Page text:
Fault Line Theatre’s ‘From White Plains’ Opens Off-Broadway: REVIEW



Imagine making a movie, 15 years later, about your teenage torment at the hands of a high school bully — and
winning an Oscar for it. Now, imagine that bully watching the televised broadcast
when you name him, specifically, in your acceptance speech. The look on his
face kicks off the story of From White
, which opened Off-Broadway last week in a Fault Line Theatre
production at the Perishing Square Signature Center. 

JacobJGoldbergPhoto_FromWP_HiRes__DSC0353The scene could just as easily mark
another story’s happy ending — one that begins with a boy bullied on the
playground, follows his search for self-acceptance and success as an artist,
and ends with a trip to Los Angeles (handsome boyfriend in tow) to collect the
most coveted affirmation in Hollywood. But White
writer and director Michael Perlman isn’t interested in telling a
one-sided story.

Thirty-year-old Ethan Rice (played
by Aaron Rossini), hearing himself named on the Oscar telecast, learns for the
first time that his teenage bullying had tragic, unforeseen consequences. In the
film, Ethan’s former classmate Dennis (Karl Gregory), portrays not just his own
experience but that of his best friend, whose suffering at Ethan’s hands led him
to suicide.

JacobJGoldbergPhoto_FromWP_HiRes__DSC0529In response to being publicly blamed
for the horrible outcome he never imagined as a teenager, Ethan releases an
apology video online. Dennis follows with a swift rebuttal, and the two men engage
in the sort of drawn-out virtual face-off that’s become a pop-culture staple.
Dennis’ boyfriend Gregory (Jimmy King) tries his best to intervene, asking
Dennis whether airing his anger in front of the whole world really makes him
any happier.

While the premise is pretty near
fantasy — it’s hard to imagine Dustin Lance Black name-calling in an acceptance
speech, and where is this guy’s publicist? — the play that unfolds from there is both
impressively circumspect and firmly grounded in its characterizations.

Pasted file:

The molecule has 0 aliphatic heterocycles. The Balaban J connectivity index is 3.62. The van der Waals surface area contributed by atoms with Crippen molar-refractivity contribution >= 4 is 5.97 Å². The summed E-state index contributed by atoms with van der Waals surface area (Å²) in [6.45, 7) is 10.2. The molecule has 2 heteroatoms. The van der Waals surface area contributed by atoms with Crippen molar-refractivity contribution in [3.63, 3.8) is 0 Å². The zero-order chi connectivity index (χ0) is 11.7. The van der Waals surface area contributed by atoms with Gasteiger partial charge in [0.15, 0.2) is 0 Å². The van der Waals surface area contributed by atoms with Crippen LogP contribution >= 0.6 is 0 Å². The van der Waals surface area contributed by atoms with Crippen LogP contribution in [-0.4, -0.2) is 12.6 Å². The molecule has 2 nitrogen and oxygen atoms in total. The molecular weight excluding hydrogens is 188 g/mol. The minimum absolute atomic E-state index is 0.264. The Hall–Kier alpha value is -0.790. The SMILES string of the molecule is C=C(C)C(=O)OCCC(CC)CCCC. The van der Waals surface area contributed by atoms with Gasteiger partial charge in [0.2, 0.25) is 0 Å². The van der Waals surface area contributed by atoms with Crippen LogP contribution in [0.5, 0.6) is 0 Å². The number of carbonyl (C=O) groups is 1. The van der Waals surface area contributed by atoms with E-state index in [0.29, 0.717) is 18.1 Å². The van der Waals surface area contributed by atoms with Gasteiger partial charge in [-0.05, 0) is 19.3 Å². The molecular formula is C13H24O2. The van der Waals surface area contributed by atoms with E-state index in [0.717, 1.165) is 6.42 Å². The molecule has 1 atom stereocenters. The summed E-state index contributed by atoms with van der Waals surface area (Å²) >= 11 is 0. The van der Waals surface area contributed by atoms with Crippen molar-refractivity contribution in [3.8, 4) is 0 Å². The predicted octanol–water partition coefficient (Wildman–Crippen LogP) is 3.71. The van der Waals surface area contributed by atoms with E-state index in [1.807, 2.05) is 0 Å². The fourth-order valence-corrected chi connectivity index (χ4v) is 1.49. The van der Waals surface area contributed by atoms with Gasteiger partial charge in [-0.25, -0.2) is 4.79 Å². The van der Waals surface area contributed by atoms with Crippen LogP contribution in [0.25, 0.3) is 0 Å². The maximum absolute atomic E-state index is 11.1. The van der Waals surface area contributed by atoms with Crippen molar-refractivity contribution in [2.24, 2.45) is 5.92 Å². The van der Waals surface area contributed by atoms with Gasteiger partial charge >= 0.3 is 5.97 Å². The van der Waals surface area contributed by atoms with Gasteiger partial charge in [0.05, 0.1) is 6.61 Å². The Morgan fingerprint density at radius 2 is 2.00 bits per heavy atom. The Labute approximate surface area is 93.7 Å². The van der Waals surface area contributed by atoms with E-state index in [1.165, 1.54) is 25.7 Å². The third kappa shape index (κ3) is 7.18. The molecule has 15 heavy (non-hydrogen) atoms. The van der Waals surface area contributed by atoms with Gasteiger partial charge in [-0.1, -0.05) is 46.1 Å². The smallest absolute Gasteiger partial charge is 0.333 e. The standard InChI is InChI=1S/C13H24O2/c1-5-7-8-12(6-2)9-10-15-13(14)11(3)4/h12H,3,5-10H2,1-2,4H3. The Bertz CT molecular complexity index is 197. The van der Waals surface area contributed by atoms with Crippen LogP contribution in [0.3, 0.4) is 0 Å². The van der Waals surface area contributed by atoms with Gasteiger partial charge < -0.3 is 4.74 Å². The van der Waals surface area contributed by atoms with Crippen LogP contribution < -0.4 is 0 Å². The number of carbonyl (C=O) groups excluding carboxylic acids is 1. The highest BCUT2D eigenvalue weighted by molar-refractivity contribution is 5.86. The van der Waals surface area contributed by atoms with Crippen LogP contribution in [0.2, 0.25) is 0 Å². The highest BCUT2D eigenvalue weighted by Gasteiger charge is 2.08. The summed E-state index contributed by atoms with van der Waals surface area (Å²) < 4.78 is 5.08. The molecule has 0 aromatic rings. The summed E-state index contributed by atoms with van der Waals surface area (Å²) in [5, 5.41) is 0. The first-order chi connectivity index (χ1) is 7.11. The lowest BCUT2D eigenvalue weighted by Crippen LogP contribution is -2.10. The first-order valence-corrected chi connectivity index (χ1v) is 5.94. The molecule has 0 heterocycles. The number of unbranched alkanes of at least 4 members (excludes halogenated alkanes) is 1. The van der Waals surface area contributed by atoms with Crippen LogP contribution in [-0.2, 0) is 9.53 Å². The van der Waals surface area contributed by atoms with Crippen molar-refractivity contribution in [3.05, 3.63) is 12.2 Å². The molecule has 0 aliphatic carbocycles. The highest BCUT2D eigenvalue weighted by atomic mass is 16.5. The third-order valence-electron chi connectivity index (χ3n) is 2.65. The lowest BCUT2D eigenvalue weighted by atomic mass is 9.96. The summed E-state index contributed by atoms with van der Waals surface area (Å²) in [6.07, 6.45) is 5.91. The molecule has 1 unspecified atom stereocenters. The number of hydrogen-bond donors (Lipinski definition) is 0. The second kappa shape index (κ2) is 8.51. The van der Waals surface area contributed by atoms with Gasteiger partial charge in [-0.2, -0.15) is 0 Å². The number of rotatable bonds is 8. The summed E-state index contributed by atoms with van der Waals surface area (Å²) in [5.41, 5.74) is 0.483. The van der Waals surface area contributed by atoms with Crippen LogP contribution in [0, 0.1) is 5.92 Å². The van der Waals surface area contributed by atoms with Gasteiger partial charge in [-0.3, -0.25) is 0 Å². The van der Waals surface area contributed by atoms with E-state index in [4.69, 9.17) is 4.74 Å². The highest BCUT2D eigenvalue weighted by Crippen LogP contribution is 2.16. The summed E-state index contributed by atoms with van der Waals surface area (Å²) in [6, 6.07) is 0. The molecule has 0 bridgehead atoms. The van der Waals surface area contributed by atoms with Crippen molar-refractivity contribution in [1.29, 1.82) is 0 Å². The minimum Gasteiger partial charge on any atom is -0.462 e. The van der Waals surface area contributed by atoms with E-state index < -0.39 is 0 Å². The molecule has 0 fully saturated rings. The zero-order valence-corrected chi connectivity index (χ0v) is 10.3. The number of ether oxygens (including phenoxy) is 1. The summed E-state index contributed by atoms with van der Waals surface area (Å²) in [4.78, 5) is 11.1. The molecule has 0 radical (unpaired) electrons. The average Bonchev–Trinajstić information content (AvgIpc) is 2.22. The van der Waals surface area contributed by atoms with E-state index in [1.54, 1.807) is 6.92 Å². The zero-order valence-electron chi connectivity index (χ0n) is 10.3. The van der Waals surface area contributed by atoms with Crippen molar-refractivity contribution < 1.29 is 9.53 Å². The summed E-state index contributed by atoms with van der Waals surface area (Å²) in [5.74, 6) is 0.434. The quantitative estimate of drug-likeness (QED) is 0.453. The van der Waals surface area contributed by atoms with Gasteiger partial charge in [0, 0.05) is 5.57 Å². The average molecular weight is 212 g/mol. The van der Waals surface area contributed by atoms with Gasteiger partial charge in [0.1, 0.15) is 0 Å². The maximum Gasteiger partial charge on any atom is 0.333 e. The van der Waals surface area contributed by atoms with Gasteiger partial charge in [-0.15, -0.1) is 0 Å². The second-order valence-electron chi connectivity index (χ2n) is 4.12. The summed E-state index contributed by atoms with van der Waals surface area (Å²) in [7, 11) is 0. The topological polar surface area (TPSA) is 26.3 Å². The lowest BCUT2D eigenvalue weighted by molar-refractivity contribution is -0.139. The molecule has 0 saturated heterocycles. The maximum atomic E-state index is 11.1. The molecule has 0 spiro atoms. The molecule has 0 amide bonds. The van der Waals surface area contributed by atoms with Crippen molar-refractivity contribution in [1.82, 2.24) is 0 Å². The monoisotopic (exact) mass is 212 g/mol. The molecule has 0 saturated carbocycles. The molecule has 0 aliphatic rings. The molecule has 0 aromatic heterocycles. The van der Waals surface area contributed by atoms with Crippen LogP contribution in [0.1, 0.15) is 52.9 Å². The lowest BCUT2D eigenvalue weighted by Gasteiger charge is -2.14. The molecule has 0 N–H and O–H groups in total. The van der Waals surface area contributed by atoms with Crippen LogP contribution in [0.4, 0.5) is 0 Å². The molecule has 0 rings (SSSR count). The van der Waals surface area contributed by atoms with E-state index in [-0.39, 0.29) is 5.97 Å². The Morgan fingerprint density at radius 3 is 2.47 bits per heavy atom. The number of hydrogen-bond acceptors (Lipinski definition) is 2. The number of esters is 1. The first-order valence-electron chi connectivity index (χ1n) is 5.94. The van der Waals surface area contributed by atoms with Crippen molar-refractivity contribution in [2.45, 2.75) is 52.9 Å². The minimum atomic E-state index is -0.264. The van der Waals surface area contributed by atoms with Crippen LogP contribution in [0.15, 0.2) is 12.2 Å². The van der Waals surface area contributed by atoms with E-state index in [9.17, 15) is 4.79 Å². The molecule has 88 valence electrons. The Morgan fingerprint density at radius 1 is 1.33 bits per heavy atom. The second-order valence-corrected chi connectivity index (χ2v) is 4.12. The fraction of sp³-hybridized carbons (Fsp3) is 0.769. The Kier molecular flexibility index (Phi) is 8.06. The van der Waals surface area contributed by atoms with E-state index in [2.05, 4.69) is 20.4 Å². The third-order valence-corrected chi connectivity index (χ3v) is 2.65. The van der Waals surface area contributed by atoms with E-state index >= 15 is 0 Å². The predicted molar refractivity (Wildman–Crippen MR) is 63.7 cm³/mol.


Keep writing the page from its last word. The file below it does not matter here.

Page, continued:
Where sympathies lie in a story
like this one would usually be pretty clear, but the play succeeds in upending
expectations and presenting an insightful and honest look at all sides an
unfortunately all-too-familiar story. Between Dennis’ passionate crusade to combat childhood ghosts, and Gregory’s resistance to come out to his own parents, the play also becomes a thoughtful meditation on pride, shame, and the dynamics of love and sexual identity.

JacobJGoldbergPhoto_FromWP_HiRes__DSC0470Directing his own play with a sure hand,
Perlman doesn’t shortchange any of his characters — each member of the talented four-man
ensemble (rounded out by Craig Wesley Divino as Ethan’s best friend) has a
clearly defined emotional life worthy of careful consideration.

Though it’s clear that Ethan was just
another self-conscious kid, trying to get laughs from his friends at others’
expense, Dennis is still struggling — not only to overcome the death of his best
friend, but to combat the echoing voice of self-hate that Ethan planted in his
head during their formative years.

Without letting the bully — or the society of which he's a product — off the hook, Perlman poses the possibility of forgiveness
for someone whose worst transgressions happened when he was young, insecure,
and ignorant of the profound damage he might cause. The play examines lasting scars schoolyard brutality, while acknowleding that placing blame isn't quite so simple.

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Follow Naveen Kumar on Twitter: @Mr_NaveenKumar ( photos: jacob j goldberg)